I had a meeting at EBSCO Information Services in Ipswich yesterday. It rained in the morning and poured later in the afternoon, but fortunately the weather was better just when we were ready for a break and we were able to go outside to the Ipswich Riverwalk. In the photograph below, you can see some of EBSCO’s converted old mill buildings located right on the river, and a cormorant posing at the edge of the falls.
Artist Philip Coleman has a new mural on the Pond Street side of Casa de Moda, a shop selling stationery, jewelry, gifts and accessories in Beverly, Massachusetts. Painted with the assistance of interns from nearby Montserrat College of Art, the mural, called Calle Casa, is a street scene that shows people walking, a couple sitting outside a cafe and a view of the harbor in the distance. It blends in with the Casa de Moda building, and intentionally includes barrier posts and a Do Not Enter sign to discourage drivers from crashing into the building. (The man and dog in the foreground should help, too!)
Plum Cove Beach
I have always liked the big blue sign at the Beverly YMCA. I like bulb signs, and you don’t see too many around anymore. And I liked the color — blue is my favorite color, and blue seemed like an appropriate color for this location which is just a few blocks from the shore.
Somehow in all the years that I have lived here, and with all the time I spend right in this neighborhood, I never got around to photographing it until last August. I’m glad I didn’t wait any longer, because the next time I was there a week or so later the sign was gone, sent off for a much-needed restoration, as I learned from this article:
Give me a Y…Century-old Beverly sign getting back in shape by Paul Leighton, Salem News, August 15, 2012
According the article, Jess Hanson of Star Sign Company was originally planning to scrape the sign down and repaint it, but he discovered that underneath all the paint was the original cobalt blue porcelain, which he could restore.
The new sign went up a few months ago. I love old porcelain panels because they remind me of old diner exteriors and my grandfather’s kitchen table. I love cobalt blue because it reminds me of old Evening in Paris bottles, which I considered to be the height of elegance when I was a child.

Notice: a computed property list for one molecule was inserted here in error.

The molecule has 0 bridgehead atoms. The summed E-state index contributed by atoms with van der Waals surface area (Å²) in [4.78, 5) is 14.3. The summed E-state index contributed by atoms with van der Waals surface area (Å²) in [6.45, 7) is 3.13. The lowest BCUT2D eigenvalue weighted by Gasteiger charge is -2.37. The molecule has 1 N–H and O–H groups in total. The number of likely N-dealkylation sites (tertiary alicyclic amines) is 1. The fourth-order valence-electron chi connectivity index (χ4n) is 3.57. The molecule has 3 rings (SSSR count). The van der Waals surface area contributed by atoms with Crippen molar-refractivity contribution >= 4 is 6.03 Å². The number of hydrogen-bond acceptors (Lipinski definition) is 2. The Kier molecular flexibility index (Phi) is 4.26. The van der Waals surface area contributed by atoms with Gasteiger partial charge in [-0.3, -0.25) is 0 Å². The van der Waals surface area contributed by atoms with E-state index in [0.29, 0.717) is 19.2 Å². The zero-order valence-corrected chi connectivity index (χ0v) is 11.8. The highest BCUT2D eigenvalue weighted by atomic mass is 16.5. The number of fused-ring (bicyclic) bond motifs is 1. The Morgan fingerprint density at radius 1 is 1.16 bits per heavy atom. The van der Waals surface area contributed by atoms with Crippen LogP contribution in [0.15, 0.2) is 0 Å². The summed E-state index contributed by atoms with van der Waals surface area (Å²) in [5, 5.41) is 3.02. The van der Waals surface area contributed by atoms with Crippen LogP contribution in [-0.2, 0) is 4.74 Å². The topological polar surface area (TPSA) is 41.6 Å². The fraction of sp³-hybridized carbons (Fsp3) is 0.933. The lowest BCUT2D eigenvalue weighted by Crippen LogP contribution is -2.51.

You’ll notice that most of the things I like are because they remind me of something. But one of the good things about getting old is that practically everything reminds me of something.
I have always loved this statue, which I see nearly every day when drive past Wenham Cemetery on Main Street (Route 1A.) It’s so worn the details are blurred, and she hardly has a face at all.
Sign in front of Depot Liquors in Beverly, Massachusetts
I stopped in Middleton yesterday to take some pictures of the Old Town Hall, an 1848 building, expanded in 1878, that I’ve long admired. I pulled into the parking lot behind the building to turn my car around and discovered the Tramp House, built in 1878 and recently restored. I didn’t know this building existed, and I’d never heard of “Tramp Houses” before, but a quick search on Google turned o
(Behind old Town Hall)
38 Maple Street
Text from Placque
In the decades following the Civil War, thousands of itinerant men, ‘tramps,’ followed the railrose to points north in search of work. By the 1870’s, the problem of coping with the increasing numbers of tramps prompted the town to purchase a plot of land from A.A. Averill for $25, and to contract with George B. Flint to build a lock-up or ‘Tramp House’ for $355. The Tramp House was completed in 1878, and was used to temporarily shelter these homeless men. In the early 20th century, as the tramp problem diminished, the Tramp House was utilized as a jail and briefly as the Police Station.
A Few Tramp House Links:
- Veterans, Tramps, and the Economic Crisis of 1873 — Interesting essay by Charles Baker from the Voices in Wartime website
- An Interview with Todd DePastino — Interesting interview with the author of Citizen Hobo: How a Century of Homelessness Shaped America on the tramps of the 1870s evolved into the hobos of later decades
- Tramp House, New Vernon, New Jersey — Photo on Panoramio by alan_edelson
- Tramp House, Weare, New Hampshite — Photo on Panoramio by JBTHEMILKER
- Tramp House Reminds Us of Giving — Article and photo by Meg Collinson in the Lewiston, Maine Sub-Journal, November 28, 1991, about the New Sharon, Maine, tramp house
Ipswich Public Library